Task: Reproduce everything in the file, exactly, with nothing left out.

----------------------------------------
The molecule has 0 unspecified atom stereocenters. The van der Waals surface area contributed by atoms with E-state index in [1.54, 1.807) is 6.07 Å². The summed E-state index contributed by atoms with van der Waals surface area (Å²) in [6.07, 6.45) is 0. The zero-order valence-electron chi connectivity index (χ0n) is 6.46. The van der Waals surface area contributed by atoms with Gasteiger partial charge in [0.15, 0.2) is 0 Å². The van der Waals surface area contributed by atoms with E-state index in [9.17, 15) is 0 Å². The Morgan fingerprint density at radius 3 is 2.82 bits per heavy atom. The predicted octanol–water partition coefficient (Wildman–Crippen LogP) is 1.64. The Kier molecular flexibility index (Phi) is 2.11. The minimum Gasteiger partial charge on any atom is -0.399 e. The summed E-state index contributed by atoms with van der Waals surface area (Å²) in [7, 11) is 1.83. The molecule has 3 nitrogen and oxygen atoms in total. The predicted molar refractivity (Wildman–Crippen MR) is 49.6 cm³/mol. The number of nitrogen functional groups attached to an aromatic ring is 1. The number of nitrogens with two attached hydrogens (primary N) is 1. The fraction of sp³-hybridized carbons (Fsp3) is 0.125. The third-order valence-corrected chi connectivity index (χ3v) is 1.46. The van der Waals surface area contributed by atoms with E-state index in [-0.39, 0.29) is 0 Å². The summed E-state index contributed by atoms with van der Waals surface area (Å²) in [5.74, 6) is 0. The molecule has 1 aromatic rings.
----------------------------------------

The molecule has 0 unspecified atom stereocenters. The van der Waals surface area contributed by atoms with E-state index in [1.54, 1.807) is 6.07 Å². The summed E-state index contributed by atoms with van der Waals surface area (Å²) in [6.07, 6.45) is 0. The zero-order valence-electron chi connectivity index (χ0n) is 6.46. The van der Waals surface area contributed by atoms with Gasteiger partial charge in [0.15, 0.2) is 0 Å². The van der Waals surface area contributed by atoms with E-state index in [9.17, 15) is 0 Å². The Morgan fingerprint density at radius 3 is 2.82 bits per heavy atom. The predicted octanol–water partition coefficient (Wildman–Crippen LogP) is 1.64. The Kier molecular flexibility index (Phi) is 2.11. The minimum Gasteiger partial charge on any atom is -0.399 e. The summed E-state index contributed by atoms with van der Waals surface area (Å²) in [7, 11) is 1.83. The molecule has 3 nitrogen and oxygen atoms in total. The predicted molar refractivity (Wildman–Crippen MR) is 49.6 cm³/mol. The number of nitrogen functional groups attached to an aromatic ring is 1. The number of nitrogens with two attached hydrogens (primary N) is 1. The fraction of sp³-hybridized carbons (Fsp3) is 0.125. The third-order valence-corrected chi connectivity index (χ3v) is 1.46. The van der Waals surface area contributed by atoms with E-state index in [-0.39, 0.29) is 0 Å². The summed E-state index contributed by atoms with van der Waals surface area (Å²) in [5.74, 6) is 0. The molecule has 1 aromatic rings.